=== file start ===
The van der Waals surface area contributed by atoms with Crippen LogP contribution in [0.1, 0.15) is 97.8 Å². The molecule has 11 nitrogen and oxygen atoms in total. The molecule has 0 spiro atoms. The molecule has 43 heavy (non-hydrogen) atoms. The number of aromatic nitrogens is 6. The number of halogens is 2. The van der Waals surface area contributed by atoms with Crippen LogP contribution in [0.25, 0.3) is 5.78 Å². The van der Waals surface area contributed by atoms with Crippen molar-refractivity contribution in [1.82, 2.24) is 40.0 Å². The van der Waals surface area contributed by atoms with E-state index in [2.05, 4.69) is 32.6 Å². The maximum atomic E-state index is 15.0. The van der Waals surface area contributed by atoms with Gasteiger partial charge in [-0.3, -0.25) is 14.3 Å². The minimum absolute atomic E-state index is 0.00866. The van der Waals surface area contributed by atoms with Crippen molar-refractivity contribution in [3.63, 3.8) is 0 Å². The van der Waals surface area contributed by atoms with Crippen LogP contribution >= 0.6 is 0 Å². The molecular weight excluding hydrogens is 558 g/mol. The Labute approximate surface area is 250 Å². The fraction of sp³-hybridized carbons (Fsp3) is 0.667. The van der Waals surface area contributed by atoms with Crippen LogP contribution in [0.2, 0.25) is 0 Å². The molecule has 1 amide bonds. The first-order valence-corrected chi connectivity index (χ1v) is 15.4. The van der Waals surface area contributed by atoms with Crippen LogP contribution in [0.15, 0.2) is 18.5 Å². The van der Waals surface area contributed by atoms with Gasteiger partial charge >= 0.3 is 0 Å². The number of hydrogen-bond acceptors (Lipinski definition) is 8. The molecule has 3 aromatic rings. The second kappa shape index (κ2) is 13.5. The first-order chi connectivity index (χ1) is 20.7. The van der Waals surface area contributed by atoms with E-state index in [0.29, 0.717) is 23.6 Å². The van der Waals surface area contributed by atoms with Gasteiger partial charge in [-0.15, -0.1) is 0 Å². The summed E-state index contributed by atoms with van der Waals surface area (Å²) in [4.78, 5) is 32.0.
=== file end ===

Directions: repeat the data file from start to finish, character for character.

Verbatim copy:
The van der Waals surface area contributed by atoms with Crippen LogP contribution in [0.1, 0.15) is 97.8 Å². The molecule has 11 nitrogen and oxygen atoms in total. The molecule has 0 spiro atoms. The molecule has 43 heavy (non-hydrogen) atoms. The number of aromatic nitrogens is 6. The number of halogens is 2. The van der Waals surface area contributed by atoms with Crippen LogP contribution in [0.25, 0.3) is 5.78 Å². The van der Waals surface area contributed by atoms with Crippen molar-refractivity contribution in [1.82, 2.24) is 40.0 Å². The van der Waals surface area contributed by atoms with E-state index in [2.05, 4.69) is 32.6 Å². The maximum atomic E-state index is 15.0. The van der Waals surface area contributed by atoms with Gasteiger partial charge in [-0.3, -0.25) is 14.3 Å². The minimum absolute atomic E-state index is 0.00866. The van der Waals surface area contributed by atoms with Crippen molar-refractivity contribution in [3.63, 3.8) is 0 Å². The van der Waals surface area contributed by atoms with Crippen LogP contribution >= 0.6 is 0 Å². The molecular weight excluding hydrogens is 558 g/mol. The Labute approximate surface area is 250 Å². The fraction of sp³-hybridized carbons (Fsp3) is 0.667. The van der Waals surface area contributed by atoms with Crippen LogP contribution in [0.2, 0.25) is 0 Å². The molecule has 1 amide bonds. The first-order valence-corrected chi connectivity index (χ1v) is 15.4. The van der Waals surface area contributed by atoms with Crippen LogP contribution in [0.15, 0.2) is 18.5 Å². The van der Waals surface area contributed by atoms with Gasteiger partial charge >= 0.3 is 0 Å². The number of hydrogen-bond acceptors (Lipinski definition) is 8. The molecule has 3 aromatic rings. The second kappa shape index (κ2) is 13.5. The first-order chi connectivity index (χ1) is 20.7. The van der Waals surface area contributed by atoms with E-state index in [0.29, 0.717) is 23.6 Å². The van der Waals surface area contributed by atoms with Gasteiger partial charge in [-0.15, -0.1) is 0 Å². The summed E-state index contributed by atoms with van der Waals surface area (Å²) in [4.78, 5) is 32.0.